“Learning to Pray: A Guide for Everyone,” written by Father Martin, is a Jesuit priest.
I used to walk past the refrigerated morgue trucks parked outside Mount Sinai Hospital, barely a block from my Jesuit community, in the early days of the pandemic in New York City.
Everyone seemed to be disguising, keeping their distance, washing their hands, and wiping off packed groceries back then. And everyone hoped (or prayed) for a vaccination.
Then, somehow, it arrived. Even more astonishing, some people who were qualified for these medical miracles refused. Many people have died as a result of refusing the vaccine. Many more people will perish.
Both the famous and the not-so-famous, including perhaps some of your friends or family members, have succumbed to Covid after defying nearly every reputable scientist and physician’s advice, even as misinformation spreads: getting vaccinated, wearing masks, and maintaining social distance are the best protections from Covid, and they also help protect others, especially the sick, elderly, or immunocompromised.
Vaccination, according to Pope Francis, is an “act of love.” It’s not just about you, to say it more frankly than the Holy Father.
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It’s no surprise, however, that when a public figure who has failed to do this act of love — especially when that person has loudly raged against these life-saving procedures – dies of Covid, some people are quick to remark, “I told you so.” A few go even further, insulting or even taunting those who have died.
This tumult of intense emotions can be confusing: We watch someone refusing vaccines or masks (which frustrates us), risking others (which enrages us), possibly even endangering ourselves (which scares us), and then dying — which should sadden us but, as some of us are startled to discover, does not. It feels unethical, but it also seems reflexive, to feel justified by someone’s death. Human.
There are various ideas as to why humans developed a proclivity for schadenfreude, the German phrase for delighting in another’s misery. Perhaps our cave-dwelling forefathers felt similarly when they saw an opponent approach a saber-toothed tiger despite repeated warnings and end up as an afternoon feast. “You get what you deserve, Og!”
The schadenfreude many people feel in response to the deaths of anti-vaccine campaigners is a consequence of the country’s divisiveness, according to Colin Wayne Leach, a psychology professor at Barnard College who has studied schadenfreude and gloating. “It’s witnessing your opponents suffer as a result of their beliefs in numerous ways.” That is the sweetest justice, and it is partly why the other side finds it so fulfilling.”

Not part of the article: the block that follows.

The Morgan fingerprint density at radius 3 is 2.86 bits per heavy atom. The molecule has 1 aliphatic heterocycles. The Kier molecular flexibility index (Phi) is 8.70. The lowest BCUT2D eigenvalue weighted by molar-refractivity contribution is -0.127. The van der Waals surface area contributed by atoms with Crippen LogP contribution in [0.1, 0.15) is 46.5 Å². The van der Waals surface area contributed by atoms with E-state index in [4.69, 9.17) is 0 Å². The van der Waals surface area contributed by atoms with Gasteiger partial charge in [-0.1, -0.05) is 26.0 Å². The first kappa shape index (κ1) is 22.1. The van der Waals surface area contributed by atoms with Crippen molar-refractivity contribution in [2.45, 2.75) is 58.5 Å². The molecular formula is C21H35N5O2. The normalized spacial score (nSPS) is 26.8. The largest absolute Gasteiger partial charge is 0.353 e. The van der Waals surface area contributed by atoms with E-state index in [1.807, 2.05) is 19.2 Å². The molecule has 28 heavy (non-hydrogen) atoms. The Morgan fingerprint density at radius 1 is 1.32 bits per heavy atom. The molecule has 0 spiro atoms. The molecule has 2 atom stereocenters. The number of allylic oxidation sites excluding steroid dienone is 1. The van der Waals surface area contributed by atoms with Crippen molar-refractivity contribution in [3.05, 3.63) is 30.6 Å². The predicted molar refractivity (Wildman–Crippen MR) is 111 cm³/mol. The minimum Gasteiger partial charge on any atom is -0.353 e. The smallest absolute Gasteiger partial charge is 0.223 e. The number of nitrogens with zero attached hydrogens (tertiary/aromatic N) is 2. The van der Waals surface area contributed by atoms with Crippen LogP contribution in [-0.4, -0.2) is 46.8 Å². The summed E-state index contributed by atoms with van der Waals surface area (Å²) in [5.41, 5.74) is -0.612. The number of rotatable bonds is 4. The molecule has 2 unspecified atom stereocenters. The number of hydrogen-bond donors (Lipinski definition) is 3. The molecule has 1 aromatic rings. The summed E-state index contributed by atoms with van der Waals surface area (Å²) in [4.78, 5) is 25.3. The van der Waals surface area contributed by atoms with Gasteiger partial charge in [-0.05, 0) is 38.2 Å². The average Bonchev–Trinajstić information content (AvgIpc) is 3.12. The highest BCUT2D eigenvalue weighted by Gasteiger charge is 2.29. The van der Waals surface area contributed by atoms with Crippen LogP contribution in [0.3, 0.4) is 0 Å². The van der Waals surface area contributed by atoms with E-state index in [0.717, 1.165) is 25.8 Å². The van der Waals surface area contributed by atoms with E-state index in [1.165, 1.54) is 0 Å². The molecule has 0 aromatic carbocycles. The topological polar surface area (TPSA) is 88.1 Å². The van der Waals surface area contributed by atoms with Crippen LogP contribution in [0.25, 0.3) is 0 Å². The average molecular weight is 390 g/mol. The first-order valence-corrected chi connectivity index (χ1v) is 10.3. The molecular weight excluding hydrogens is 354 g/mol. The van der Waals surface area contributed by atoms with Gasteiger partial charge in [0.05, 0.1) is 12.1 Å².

Many people get satisfaction in expressing (or thinking): “See?” whatever its evolutionary roots may be. “I was correct.” After months of attempting to persuade anti-vaxxers, anti-maskers, and anti-social distancers that lifesaving measures are both for their own benefit and the good of others, people’s frustrations are starting to show.
Across the ideological spectrum, there is schadenfreude. Laura Ingraham, a Fox News contributor who frequently espouses “Christian values,” recently praised the news that Gen. Mark Milley, chairman of the Joint Chiefs of Staff, had tested positive with the coronavirus despite having been vaccinated and boosted.
The issue is that even a slight case of schadenfreude is the polar opposite of what Christians consider to be a “Christian value.” Instead of celebrating our adversaries’ misfortunes, Jesus instructed us to pray for them. He urged us to look after the ill rather than mock them. According to Luke’s Gospel, after Jesus is crucified beside two thieves, he says to one of them, “Today you will be with me in paradise,” not “That’s what you get.” Schadenfreude is a value that is not shared by Christians. It’s not even a moral value in the loosest sense.
To establish my position, I could mention a number of philosophers, theologians, and wise voices from various religions and traditions around the world. Instead, I’m going to recover a word that has largely vanished from our lexicon: mean. Crowding around someone’s agony or death is the furthest thing from a moral act. It’s inhumane.
When schadenfreude is indulged in on a frequent basis, it has the effect of distorting the soul. It takes away our ability to empathize with individuals with whom we disagree. It makes us less compassionate. It “hardens” our hearts, to use language from both the Old and New Testaments. I know that schadenfreude over anti-vaxxers’ deaths is a dead-end, no matter how much I disagree with them.
Some may exclaim, “Come on!” “It’s a very natural reaction.” True, yet our emotions are often beyond our control. It’s natural to become enraged if someone coughs in your face on the metro purposefully (or carelessly). At the very least, for a few moments.
But how you deal with those feelings — whether you give in to them, prolong them, or amplify them — is a moral choice. When a fellow train rider coughs in your face, you don’t have to punch him to communicate your rage. Allowing your emotions to take you anywhere they want is something a baby does, not something an adult does.
A passage from Evelyn Waugh’s “Brideshead Revisited” comes to mind when it comes to schadenfreude. Charles Ryder’s dotty father is having a dinner party at his house. Another guest chuckles as the father names someone whose business has failed.
“Is his tragedy a source of amusement for you?” Charles’ father responds with a response.
It’s a fun scene, probably not designed to have the same weight as other moral choices scenes in Waugh’s work. But it’s been with me all these years. Don’t find merriment, glee, or satisfaction in the pain of others. It is impolite to act in this manner. It’s unethical. And you might be the unfortunate one day.
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